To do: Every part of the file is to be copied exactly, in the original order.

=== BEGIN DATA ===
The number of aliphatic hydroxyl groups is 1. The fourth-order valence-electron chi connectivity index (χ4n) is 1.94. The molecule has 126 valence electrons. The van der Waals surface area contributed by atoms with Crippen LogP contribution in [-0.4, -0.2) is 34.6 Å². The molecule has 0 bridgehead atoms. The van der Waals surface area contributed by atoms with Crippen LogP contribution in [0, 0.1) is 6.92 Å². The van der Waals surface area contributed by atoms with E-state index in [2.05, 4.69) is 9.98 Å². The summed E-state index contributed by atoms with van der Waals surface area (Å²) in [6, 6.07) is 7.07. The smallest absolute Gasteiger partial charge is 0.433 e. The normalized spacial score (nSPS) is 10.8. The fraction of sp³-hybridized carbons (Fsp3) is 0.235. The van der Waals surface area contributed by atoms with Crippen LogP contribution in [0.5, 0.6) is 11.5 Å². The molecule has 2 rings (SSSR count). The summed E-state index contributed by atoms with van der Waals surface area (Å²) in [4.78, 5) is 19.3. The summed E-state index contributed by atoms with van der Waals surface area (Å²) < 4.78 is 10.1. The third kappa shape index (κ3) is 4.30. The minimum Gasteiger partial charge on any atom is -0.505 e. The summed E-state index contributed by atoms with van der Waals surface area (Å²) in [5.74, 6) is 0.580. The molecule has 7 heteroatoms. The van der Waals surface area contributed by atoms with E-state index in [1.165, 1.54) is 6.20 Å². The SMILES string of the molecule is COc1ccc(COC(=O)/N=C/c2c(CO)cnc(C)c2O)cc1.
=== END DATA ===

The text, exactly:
The number of aliphatic hydroxyl groups is 1. The fourth-order valence-electron chi connectivity index (χ4n) is 1.94. The molecule has 126 valence electrons. The van der Waals surface area contributed by atoms with Crippen LogP contribution in [-0.4, -0.2) is 34.6 Å². The molecule has 0 bridgehead atoms. The van der Waals surface area contributed by atoms with Crippen LogP contribution in [0, 0.1) is 6.92 Å². The van der Waals surface area contributed by atoms with E-state index in [2.05, 4.69) is 9.98 Å². The summed E-state index contributed by atoms with van der Waals surface area (Å²) in [6, 6.07) is 7.07. The smallest absolute Gasteiger partial charge is 0.433 e. The normalized spacial score (nSPS) is 10.8. The fraction of sp³-hybridized carbons (Fsp3) is 0.235. The van der Waals surface area contributed by atoms with Crippen LogP contribution in [0.5, 0.6) is 11.5 Å². The molecule has 2 rings (SSSR count). The summed E-state index contributed by atoms with van der Waals surface area (Å²) in [4.78, 5) is 19.3. The summed E-state index contributed by atoms with van der Waals surface area (Å²) < 4.78 is 10.1. The third kappa shape index (κ3) is 4.30. The minimum Gasteiger partial charge on any atom is -0.505 e. The summed E-state index contributed by atoms with van der Waals surface area (Å²) in [5.74, 6) is 0.580. The molecule has 7 heteroatoms. The van der Waals surface area contributed by atoms with E-state index in [1.165, 1.54) is 6.20 Å². The SMILES string of the molecule is COc1ccc(COC(=O)/N=C/c2c(CO)cnc(C)c2O)cc1.